Standard #: ELA.12.C.1.4


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Write an in-depth analysis of complex texts using logical organization and appropriate tone and voice, demonstrating a thorough understanding of the subject.


Clarifications


Clarification 1: See Writing Types.

General Information

Subject Area: English Language Arts (B.E.S.T.)
Grade: 12
Strand: Communication
Date Adopted or Revised: 08/20
Status: State Board Approved

Related Courses

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0500530: Personal, Career, and School Development Skills 4 (Specifically in versions: 2014 - 2015, 2015 - 2022, 2022 - 2023, 2023 and beyond (current))
1001410: English Honors 4 (Specifically in versions: 2014 - 2015, 2015 - 2022, 2022 and beyond (current))
1001470: Applied Communications 2 (Specifically in versions: 2014 - 2015, 2015 - 2022, 2022 - 2023, 2023 and beyond (current))
1001480: Communications Methodology Honors (Specifically in versions: 2014 - 2015, 2015 - 2022, 2022 and beyond (current))
1002520: English 4 Through ESOL (Specifically in versions: 2014 - 2015, 2015 - 2022, 2022 and beyond (current))
1006333: Journalism 7 Honors (Specifically in versions: 2014 - 2015, 2015 - 2022, 2022 and beyond (current))
1006334: Journalism 8 Honors (Specifically in versions: 2014 - 2015, 2015 - 2022, 2022 and beyond (current))
1007390: Debate 7 Honors (Specifically in versions: 2014 - 2015, 2015 - 2019, 2019 - 2022, 2022 and beyond (current))
1009332: Creative Writing 4 Honors (Specifically in versions: 2014 - 2015, 2015 - 2022, 2022 and beyond (current))
1001400: English 4 (Specifically in versions: 2014 - 2015, 2015 - 2022, 2022 and beyond (current))
1001405: English 4: Florida College Prep (Specifically in versions: 2014 - 2015, 2015 - 2019, 2019 - 2022, 2022 - 2023, 2023 and beyond (current))
1001402: English 4 for Credit Recovery (Specifically in versions: 2014 - 2015, 2015 - 2022, 2022 and beyond (current))
1002381: Developmental Language Arts Through ESOL (Reading) (Specifically in versions: 2014 - 2015, 2015 - 2022, 2022 and beyond (current))
1005312: Modern Literature (Specifically in versions: 2015 - 2022, 2022 and beyond (current))
7910135: Access English 4 (Specifically in versions: 2017 - 2018, 2018 - 2022, 2022 and beyond (current))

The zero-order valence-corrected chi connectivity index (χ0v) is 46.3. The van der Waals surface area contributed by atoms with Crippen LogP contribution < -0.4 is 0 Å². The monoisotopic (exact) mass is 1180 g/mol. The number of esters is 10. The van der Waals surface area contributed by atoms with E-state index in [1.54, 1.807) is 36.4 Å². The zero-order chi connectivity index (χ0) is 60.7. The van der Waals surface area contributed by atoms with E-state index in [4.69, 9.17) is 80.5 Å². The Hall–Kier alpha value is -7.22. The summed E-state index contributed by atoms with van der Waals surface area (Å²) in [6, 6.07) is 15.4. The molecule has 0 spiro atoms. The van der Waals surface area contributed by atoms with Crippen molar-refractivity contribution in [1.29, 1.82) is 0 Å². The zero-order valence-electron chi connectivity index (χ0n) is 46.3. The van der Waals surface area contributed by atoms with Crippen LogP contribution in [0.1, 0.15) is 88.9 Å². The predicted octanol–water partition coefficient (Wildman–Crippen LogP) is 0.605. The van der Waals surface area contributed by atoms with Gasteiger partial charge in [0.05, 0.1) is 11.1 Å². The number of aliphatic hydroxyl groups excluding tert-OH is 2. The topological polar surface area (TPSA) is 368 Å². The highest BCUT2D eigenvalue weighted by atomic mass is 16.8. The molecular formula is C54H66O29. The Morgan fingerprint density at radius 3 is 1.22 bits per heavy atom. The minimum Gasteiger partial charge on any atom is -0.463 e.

1020870: Ancient Literature Honors (Specifically in versions: 2018 - 2022, 2022 and beyond (current))
1000418: Intensive Reading 4 (Specifically in versions: 2021 and beyond (current))
1005353: Humane Letters 4 Literature (Specifically in versions: 2020 - 2022, 2022 - 2023, 2023 and beyond (current))
1005354: Humane Letters 4 Literature Honors (Specifically in versions: 2020 - 2022, 2022 - 2023, 2023 and beyond (current))


Related Access Points

Access Point Number Access Point Title
ELA.12.C.1.AP.4 Write an in-depth analysis of a complex text using logical organization and appropriate tone and voice, demonstrating a thorough understanding of the subject.


Related Resources

Lesson Plans

Name Description
Out of Order: Stories from the History of the Supreme Court: Wanted: Supreme Court Judges

Students will read portions of Out of Order: Stories from the History of the Supreme Court by Sandra Day O'Connor. After having interactive discussions regarding the manner, in which the text described how judges were appointed, their tenure, and salaries, students will demonstrate their new knowledge by creating a “Supreme Jobs” job announcement.

There are three lessons that can be used to complement a study of Out of Order: Stories from the History of the Supreme Court and help students take a new perspective by merging ELA skills with civics knowledge.

This resource uses a book that is on the Florida Department of Education's reading list. This book is not provided with this resource.

A Need for Sleep: A Close Reading of a Soliloquy from King Henry IV, Part II

In this lesson, students will consider the literary elements Shakespeare uses to communicate King Henry's inability to sleep. Students will analyze how diction, tone, syntax, and imagery help to convey King Henry's state of mind, and will write a short response to outline their analysis, using text to support their answers.

Shakespearean Soliloquy Fluency: A Close Reading and Analysis of "To be or not to be"

In this lesson, students will perform multiple close readings of the well-known "To be or not to be" soliloquy from William Shakespeare's Tragedy of Hamlet. Students will then write two paragraphs to show their analysis of Shakespeare’s use of figurative language and its effect on the text.

Narrative of the Captivity Close Reading

Students will read and analyze the "Narrative of the Captivity" for Rowlandson's use of allusion as it contributes to the meaning of her account. In addition, they will identify and analyze the central idea and supporting details as they contribute to meaning.

Poetry Analysis and Time Periods

Students will analyze how Robert Frost and Emily Dickinson each used figurative language to develop a specific tone in relation to mortality. They will also consider how each poet reflected the time periods within which they wrote.

Dealing with Grief: A Comparison of Tone and Theme

In this four-part lesson series, students will delve into the topic of grief through analysis of poetic devices, form, and point of view in poems by Emily Dickinson and Elizabeth Barrett Browning. Students will connect theme to the poets’ viewpoints on the emotions, or the lack thereof, that one experiences during times of pain and loss. Students will read the poems multiple times to seek layers of meaning and write an in-depth analysis.

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